The Flying Sporrans jump back on their saddles for the London to Brighton Bike Ride.
Chris Farrow and his team will be taking part in the London to Brighton Bike Ride in memory of their best friend, who died from heart disease in September 2008.
"Although I started my cycling journey with the BHF nearly 40 years ago, 2008 brought home how important the charity’s work is and why as many people as possible should take part in events like the London to Brighton Bike Ride to help raise vital funds for its life saving research.
It was devastating and ever since that day, I made a promise to myself that I would ride the London to Brighton Bike Ride every year for the rest of my life to keep his memory alive.
"My best friend died of heart disease eight years ago. His family had a history of heart disease and although he was closely monitored throughout his life, he never woke up after having a quadruple bypass.
"It was devastating and ever since that day, I made a promise to myself that I would ride the London to Brighton Bike Ride every year for the rest of my life to keep his memory alive.
“I set up the Flying Sporrans team as we used to call him the Golden Sporran. Each year around 10 of us take the trip to London. From friends in their '70s to my own children, anyone can participate and raise money for such a worthwhile cause.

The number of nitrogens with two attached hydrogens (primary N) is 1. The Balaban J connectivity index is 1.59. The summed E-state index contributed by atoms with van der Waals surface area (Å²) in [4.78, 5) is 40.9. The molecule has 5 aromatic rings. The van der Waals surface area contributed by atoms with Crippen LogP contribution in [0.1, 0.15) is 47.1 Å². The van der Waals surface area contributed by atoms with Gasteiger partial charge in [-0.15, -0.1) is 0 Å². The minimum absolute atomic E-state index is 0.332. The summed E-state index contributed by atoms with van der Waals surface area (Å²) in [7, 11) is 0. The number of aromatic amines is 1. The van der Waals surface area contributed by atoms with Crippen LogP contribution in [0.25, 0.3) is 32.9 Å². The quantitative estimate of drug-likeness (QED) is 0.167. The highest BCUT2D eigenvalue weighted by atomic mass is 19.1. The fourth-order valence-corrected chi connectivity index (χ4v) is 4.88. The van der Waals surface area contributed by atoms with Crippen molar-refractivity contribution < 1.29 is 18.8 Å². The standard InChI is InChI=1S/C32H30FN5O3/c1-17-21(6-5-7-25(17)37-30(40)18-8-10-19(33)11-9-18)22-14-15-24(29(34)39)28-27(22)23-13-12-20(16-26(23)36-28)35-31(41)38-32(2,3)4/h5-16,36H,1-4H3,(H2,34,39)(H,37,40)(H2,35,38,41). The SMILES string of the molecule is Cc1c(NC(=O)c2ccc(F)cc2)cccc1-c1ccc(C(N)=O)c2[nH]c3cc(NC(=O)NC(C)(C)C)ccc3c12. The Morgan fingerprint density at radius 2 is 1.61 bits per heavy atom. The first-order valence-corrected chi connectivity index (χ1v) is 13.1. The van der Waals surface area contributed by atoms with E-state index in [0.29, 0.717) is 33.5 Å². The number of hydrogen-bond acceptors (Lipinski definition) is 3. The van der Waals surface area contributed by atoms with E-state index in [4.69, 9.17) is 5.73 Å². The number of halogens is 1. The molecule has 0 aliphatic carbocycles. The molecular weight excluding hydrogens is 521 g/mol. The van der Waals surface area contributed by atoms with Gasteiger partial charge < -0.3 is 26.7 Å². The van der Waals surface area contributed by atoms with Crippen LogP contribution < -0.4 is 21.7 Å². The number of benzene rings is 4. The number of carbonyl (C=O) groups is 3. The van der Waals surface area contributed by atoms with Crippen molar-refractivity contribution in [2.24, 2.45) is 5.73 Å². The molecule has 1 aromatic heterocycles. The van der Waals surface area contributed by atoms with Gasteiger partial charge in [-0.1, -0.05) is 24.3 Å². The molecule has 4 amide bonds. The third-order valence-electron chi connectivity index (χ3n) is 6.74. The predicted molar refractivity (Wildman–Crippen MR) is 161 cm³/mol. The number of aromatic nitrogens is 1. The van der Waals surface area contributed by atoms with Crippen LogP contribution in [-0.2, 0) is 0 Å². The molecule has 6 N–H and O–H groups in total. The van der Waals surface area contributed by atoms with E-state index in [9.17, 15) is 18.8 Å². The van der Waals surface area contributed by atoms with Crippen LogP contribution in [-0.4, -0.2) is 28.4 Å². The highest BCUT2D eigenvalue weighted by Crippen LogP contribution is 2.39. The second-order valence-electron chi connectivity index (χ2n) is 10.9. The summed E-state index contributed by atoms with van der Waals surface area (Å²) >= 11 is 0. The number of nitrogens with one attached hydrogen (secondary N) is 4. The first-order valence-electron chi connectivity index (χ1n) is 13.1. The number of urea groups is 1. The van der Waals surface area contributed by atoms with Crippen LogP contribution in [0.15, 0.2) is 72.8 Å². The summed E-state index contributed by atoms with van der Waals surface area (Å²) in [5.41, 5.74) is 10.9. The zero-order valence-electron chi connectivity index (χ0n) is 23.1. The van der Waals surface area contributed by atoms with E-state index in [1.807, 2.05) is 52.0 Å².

“I predominantly fundraise through friends and the Freemasonry community, which I am a part of. They are always generous and it’s great to know that the money is going towards research that will support the millions of people living with heart and cardiovascular disease.
“Every year I’m proud to get back on the saddle to train, attempting as many hills and circuits as possible before the big day. In 2009, I even travelled to the South of France with my daughter, who is a PE teacher, to practice!
“In 2015, seven out of our team of nine managed to cycle up the Ditchling Beacon without stopping – I am hoping we will all manage it this year!”
Coronary heart disease
Coronary heart disease (CHD) is when your coronary arteries (the arteries that supply your heart muscle with oxygen-rich blood) become narrowed by a gradual build-up of fatty material within their walls.
Our life saving research over the past 50 years has supported important innovations during coronary heart disease surgery. In the 1970s, one in ten patients died following surgery. The figure is nearer one in 100 today.
But there is still so much more we can do. To help us fund our vital research, you can sponsor Chris by visiting his JustGiving page or take part in the event yourself.
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